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There was a place for gold in home decor decades ago — your grandmother’s mantle, that ’80s doorknob, a gilded portrait.

These were the places you might expect to see that shiny yellow, bright brass finish.

Over time, this brash metallic gave way to a cooler aesthetic; the chrome, nickel and platinum that have dominated modern interiors. There was a period of warmer oil-rubbed bronze hardware, but the latest rising metallic is that old standard.

Yes, gold.

This reincarnation of the timeless shade of wealth and luxury is more subtle than its predecessor.

There are matted, satin or antique gold or brass finishes, soft champagne hues and hybrid shades of rose gold.

“It’s really come back,” said Susan Block, owner of the Designing Block in Clayton. She’s seeing more matte and antique gold in bathroom hardware, light fixtures and home furnishings, such as lamps, furniture edging and mixed material coffee tables.

“What was hot in the ’50s and ’60s is new again,” she said, especially for a young adult generation who has grown up in homes with ubiquitous chrome and nickel finishes.

Steve Schuepfer, showroom manager at Centro Modern Furnishings, a high-end contemporary furniture store in St. Louis, says Knoll reintroduced this year its iconic Platner collection in an 18-karat gold finish.

“I don’t think I’m going to sell in St. Louis a lot of gold Platner chairs because it’s a little L.A.,” he said. But he has seen more brass knobs appearing in contemporary kitchens and some warmer finishes on sofa or chair legs.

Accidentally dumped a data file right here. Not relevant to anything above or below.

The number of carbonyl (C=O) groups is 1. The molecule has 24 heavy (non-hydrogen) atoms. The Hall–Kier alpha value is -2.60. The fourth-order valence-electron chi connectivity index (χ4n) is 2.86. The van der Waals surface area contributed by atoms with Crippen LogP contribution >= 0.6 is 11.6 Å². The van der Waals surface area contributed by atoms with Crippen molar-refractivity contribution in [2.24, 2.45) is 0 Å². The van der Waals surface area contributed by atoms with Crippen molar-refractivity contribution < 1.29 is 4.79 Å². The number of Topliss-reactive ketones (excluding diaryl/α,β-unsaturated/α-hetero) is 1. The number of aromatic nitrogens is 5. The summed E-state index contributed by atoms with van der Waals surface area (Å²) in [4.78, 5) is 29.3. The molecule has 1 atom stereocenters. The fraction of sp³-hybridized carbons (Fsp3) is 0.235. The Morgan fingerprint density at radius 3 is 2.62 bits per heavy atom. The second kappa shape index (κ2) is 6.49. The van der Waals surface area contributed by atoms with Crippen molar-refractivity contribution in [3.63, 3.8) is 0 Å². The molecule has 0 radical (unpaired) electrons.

“The shape of the object the gold is on makes a difference,” he said.

Designers attest to this maxim: Form matters.

Manufacturers who create products with a 10- to 15-year trend cycle are also adding gold-toned lines.

Ingolf Matthee, president and CEO of Dornbracht Americas, a German-based manufacturer of kitchen and bath fixtures, says they launched a rose gold finish last year.

“It’s an interpretation of gold with a modern take,” he said. The investment at the high end of the design market suggests the finish is more than just a fad.

“We want to be a trendsetter, but we don’t want to be fashionable,” he said.

Their “cyprum” finish for kitchen fixtures is a high-gloss finish using 75 percent 18-karat gold and 25 percent copper. The gold adds sheen, while the copper adds warmth.

Because of the company’s minimalistic aesthetic, they’ve traditionally stayed on the silver side of metallics, the chrome and matte platinum finishes. The addition of a golden hue complements warmer-toned kitchens that include earthy, natural materials.

The Kohler Co., a leading manufacturer in kitchen and bath fixtures, is also launching a rose gold finish in North America next year, according to Tristan Butterfield, global creative director for Kohler Kitchen and Bath. The company first launched rose gold in its Asia Pacific markets.

“Rose gold is becoming a defining and interesting movement,” Butterfield said. He predicts that the pale softer gold — champagne popularized by the newest iPhone —will also be moving more into home décor.

With the rose gold finishes, you have to be careful where you use them, he said. A base palette of white, gray and pale pinks complements the color.

“Champagne and rose gold can be freshened up with a pastel palette, so it can still look modern,” he said. He admits that it’s a tricky color to use.

“It can go wrong very quickly,” he said.

 

SOURCE< STLToday

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